- Moderate persistent: This includes daily attacks and nighttime symptoms more than once a week. More severe attacks occur at least twice a week and may last for days. Attacks require daily use of quick-relief (rescue) medication and changes in daily activities.
- Severe persistent: This includes frequent severe attacks, continual daytime symptoms, and frequent nighttime symptoms. Symptoms require limits on daily activities.
Just because a person has mild or moderate asthma does not mean that he or she cannot have a severe attack. The severity of asthma can change over time, either for better or for worse.
The exact cause of asthma is not known.
- What all people with asthma have in common is chronic airway inflammation and excessive airway sensitivity to various triggers.
- Research has focused on why some people develop asthma while others do not.
- Some people are born with the tendency to have asthma, while others are not. Scientists are trying to find the genes that cause this tendency.
- The environment you live in and the way you live partly determine whether you have asthma attacks.
An asthma attack is a reaction to a trigger. It is similar in many ways to an allergic reaction.
- An allergic reaction is a response by the body's immune system to an "invader."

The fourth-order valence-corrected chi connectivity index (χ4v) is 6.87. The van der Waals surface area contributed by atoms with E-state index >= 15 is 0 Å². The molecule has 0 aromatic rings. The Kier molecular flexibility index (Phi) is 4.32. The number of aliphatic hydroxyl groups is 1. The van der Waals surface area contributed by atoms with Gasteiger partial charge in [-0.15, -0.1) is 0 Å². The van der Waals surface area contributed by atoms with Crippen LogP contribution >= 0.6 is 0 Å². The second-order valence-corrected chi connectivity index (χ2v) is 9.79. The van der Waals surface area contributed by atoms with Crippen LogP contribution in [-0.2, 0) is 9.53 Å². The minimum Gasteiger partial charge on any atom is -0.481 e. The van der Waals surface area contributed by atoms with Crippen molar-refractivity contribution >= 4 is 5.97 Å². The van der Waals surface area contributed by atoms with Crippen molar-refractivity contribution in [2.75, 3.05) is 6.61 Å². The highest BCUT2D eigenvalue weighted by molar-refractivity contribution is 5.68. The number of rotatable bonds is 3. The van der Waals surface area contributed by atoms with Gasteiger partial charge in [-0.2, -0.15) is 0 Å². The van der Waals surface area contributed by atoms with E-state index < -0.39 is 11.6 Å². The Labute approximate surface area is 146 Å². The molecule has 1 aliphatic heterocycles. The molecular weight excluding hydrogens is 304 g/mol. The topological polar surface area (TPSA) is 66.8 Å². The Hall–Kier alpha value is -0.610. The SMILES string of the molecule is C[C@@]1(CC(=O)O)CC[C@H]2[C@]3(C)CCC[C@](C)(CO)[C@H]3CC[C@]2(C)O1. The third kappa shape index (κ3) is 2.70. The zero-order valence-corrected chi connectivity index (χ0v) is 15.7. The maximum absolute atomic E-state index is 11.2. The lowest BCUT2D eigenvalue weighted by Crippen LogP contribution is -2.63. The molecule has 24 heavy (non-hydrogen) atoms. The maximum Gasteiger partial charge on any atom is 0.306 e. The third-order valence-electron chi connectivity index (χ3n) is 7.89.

- When the cells of the immune system sense an invader, they set off a series of reactions that help fight off the invader.
- It is this series of reactions that results in inflammation of the lining of the air passages. This can result in a modification of the cell types lining these airways. More glandular-type cells develop, which can cause the production of mucus. This mucus, along with irritation to muscle receptors in the airways, can cause bronchospasm. These responses cause the symptoms of an asthma attack.
- In asthma, the "invaders" are the triggers listed below. Triggers vary among individuals.
- Because asthma is a type of allergic reaction, it is sometimes called reactive airway disease.
Each person with asthma has his or her own unique set of triggers. Most triggers cause attacks in some people with asthma and not in others. Common triggers of asthma attacks include
- exposure to tobacco or wood smoke;
- breathing polluted air;
- inhaling other respiratory irritants such as perfumes or cleaning products;